Question of the Month: How Can I Get Involved in Hot Air Ballooning?

If you’ve ever been around hot air balloons, you probably know the community is like a big family. More than other forms of flight, it takes a team of people to launch, fly, and recover a balloon, making it a social activity by necessity. The bonds and camaraderie are strong not only within an individual balloon crew, but also among the various crews that fly in a given area or region. So how can you get involved in hot air ballooning?

One way to get involved is to join a balloon club. A good starting point is the Balloon Federation of America (BFA), a non-profit association founded in 1961 to advance the sport and science of lighter-than-air aviation. On its website the BFA states, “The best way to get involved locally is to join a club. Clubs connect pilots and crew, and often organize fun flights and outings.” There is a link that takes you to a list of clubs across the United States and Canada.

Balloon Basics

If you’ve never flown in a hot air balloon, there are basic points that may be helpful to understand. Most balloon crews are a minimum of four people – a pilot, crew chief and two crewmembers. If the balloon is a special shape it may require extra personnel to set up. Some of my favorites include Mr. Peanut, the Space Shuttle, Darth Vader, and the American Flag. 

A hot air balloon consists of a wicker basket or gondola for the passengers that hangs below the balloon, which is technically called a bag or envelope and is generally made out of nylon or polyester. Baskets range in size from just a few people to as large as 20 or more. Most balloons can hold four people.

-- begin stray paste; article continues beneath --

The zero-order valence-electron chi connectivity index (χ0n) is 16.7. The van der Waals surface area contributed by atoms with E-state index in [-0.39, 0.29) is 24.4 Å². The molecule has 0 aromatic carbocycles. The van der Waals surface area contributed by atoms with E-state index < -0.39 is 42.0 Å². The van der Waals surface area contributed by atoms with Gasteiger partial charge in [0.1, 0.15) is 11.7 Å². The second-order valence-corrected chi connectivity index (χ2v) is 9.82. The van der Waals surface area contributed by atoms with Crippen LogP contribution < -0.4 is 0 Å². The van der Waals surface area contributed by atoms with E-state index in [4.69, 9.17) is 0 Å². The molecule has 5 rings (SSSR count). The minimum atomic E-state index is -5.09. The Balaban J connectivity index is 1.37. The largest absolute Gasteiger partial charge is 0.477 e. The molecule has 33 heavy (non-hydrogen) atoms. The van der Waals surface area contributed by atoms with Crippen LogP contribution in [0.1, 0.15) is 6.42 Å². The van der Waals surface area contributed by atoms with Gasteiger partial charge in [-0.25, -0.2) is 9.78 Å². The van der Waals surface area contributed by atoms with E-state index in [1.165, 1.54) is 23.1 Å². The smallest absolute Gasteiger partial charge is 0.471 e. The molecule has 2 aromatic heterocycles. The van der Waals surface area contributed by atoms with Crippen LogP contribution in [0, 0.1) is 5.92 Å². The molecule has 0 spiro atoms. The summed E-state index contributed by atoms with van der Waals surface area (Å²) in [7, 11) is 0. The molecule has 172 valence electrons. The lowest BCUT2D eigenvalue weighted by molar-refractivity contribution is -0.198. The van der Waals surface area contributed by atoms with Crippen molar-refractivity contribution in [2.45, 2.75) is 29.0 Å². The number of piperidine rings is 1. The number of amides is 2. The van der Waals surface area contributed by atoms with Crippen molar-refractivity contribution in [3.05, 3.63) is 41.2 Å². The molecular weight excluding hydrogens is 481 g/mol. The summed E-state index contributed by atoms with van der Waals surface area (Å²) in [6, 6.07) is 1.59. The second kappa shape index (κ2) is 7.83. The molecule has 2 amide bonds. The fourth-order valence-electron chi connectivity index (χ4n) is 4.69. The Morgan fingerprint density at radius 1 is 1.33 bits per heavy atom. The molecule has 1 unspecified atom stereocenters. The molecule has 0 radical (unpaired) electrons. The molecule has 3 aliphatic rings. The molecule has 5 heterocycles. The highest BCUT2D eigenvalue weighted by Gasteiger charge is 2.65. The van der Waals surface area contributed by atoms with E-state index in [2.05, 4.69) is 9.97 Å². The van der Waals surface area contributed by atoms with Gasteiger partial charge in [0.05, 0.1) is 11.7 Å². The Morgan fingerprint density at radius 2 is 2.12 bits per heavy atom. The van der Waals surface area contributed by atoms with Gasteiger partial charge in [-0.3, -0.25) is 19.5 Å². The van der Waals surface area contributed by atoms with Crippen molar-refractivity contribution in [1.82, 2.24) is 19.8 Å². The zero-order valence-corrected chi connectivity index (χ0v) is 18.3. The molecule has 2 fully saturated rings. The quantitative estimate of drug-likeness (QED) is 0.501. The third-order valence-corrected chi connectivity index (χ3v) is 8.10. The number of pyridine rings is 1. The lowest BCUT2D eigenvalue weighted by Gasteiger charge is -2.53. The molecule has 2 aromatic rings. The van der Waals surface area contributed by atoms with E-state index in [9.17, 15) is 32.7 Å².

The opening at the bottom of the envelope is the mouth or throat. The top of the balloon is known as the crown and is attached to the envelope by Velcro and can be opened or removed by pulling on a rope called the crown line. Inside the basket are the burners and propane tanks and there may be some basic instrumentation like an altimeter.

Balloons are aircraft that must have an airworthiness certificate, annual inspection, and be registered with the FAA, so they do have N-numbers. Pilots must be licensed, and to carry passengers a commercial license is required, just like fixed-wing pilots.

Balloons typically fly around sunrise and a few hours before sunset when winds are calm. Flights usually last 45 minutes to an hour, generally cover about about five to 10 miles from launch to landing, and don’t go more than 1,000 to 2,000 feet above the ground since most people like being able to see the landscape, homes, people, and animals below. That said, balloons can go thousands of feet in the air.



To prepare for a flight takes a team effort. The crew will lay the basket on its side and then get the large, heavy bag that stores the envelope. The crew holding either side of the bag walk away from the basket laying out the envelope flat on the ground, then they attach the lines to the basket. The crown is secured to the top of the envelope and the pilot will do a preflight inspection of the lines, as well as make sure the burners and propane tanks and secured and working properly.